When I chose the topic of displaced women in Colombia, I presumed it would force me to engage with a lot of very painful issues; of murder, rape, death threats, discrimination and more. My last days in Bogotá proved that to be correct.
I walked into the offices of Unidad de Victimás, the state agency which deals with financial support to victims of the armed conflict, to be greeted by a worker saying “Welcome. There’s no better place in Colombia to be”.
It struck me as a bit over-the-top having already been weary of our meeting. He had arranged for me to meet two women displaced by Colombia’s conflict. Being a Government agency, I feared it might be little more than a propaganda exercise where two hand picked party loyalists would tell me how great everything is thanks to the current President.
But I was wrong. One of the women told me her horrific personal story of rape, disownment, starvation and fear all caused by the conflict. On two separate occasions she came to tears.
But her story was also tinged with heroism. It demonstrated an undiminishable loyalty to not only her children, who lived through many of those awful experiences with her, but also to her belief in peace and human rights. She has suffered but she never allowed that to overcome her.
She currently works on a state board promoting peace. She has received and continues to receive death threats from paramilitary groups. She handed me one example of a letter she was sent last January, which states she has 30 days to desist from her human rights activity. “You can keep that one, I have quite a few”, she told me.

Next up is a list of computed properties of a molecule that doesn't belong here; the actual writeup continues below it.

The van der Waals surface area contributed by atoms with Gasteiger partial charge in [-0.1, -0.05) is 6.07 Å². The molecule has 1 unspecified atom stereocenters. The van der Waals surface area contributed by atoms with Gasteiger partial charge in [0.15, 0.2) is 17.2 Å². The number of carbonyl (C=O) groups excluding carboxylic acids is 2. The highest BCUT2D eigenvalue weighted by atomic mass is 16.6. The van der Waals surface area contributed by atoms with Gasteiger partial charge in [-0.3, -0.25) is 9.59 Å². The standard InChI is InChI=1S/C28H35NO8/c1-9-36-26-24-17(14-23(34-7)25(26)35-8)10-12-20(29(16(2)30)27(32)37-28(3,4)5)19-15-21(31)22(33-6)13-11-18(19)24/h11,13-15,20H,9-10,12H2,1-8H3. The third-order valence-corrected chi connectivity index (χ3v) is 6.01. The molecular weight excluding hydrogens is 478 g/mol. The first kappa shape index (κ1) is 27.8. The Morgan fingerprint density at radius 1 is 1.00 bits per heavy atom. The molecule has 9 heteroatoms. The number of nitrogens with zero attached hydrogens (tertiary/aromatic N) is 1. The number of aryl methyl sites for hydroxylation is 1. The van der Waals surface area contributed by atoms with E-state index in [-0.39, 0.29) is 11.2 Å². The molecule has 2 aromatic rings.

Of course her bravery in telling me, a complete stranger, such personal details was incredible. Dealing with such sensitive issues though means that on many occasions, that is not the case.
I was passed on the details of a displaced women, four of whose six brothers had been murdered by paramilitaries. She agreed to an interview two days before, then on the day refused to give a location, promptly hung up, turned off her phone and didn’t switch it back on.
I also visited two very different types of events very relevant to displaced women. The first, a mass where an Afro-Colombians group performed. This ethnic group has been hit particularly hard by displacement. 20% of those displaced are of African descent, only 10% of the wider population is.
The band members expressed massive frustration at what they called the three-way discrimination against them; for being black, for being women and for being displaced.
Finally, I also attended the two year anniversary of Mujeres Por La Paz (Women for Peace), which, along with other groups, has played an important role in bringing women’s rights issues to the fore especially with regards the armed conflict.
They sang, cheered and danced to celebrate two years together, but in between denounced the continued use of women’s bodies as a strategy in war. Peace isn’t just an agreement signed between two leaders, they said, it’s the recognition that the use of rape and violence against women as a method to control and coerce must stop.
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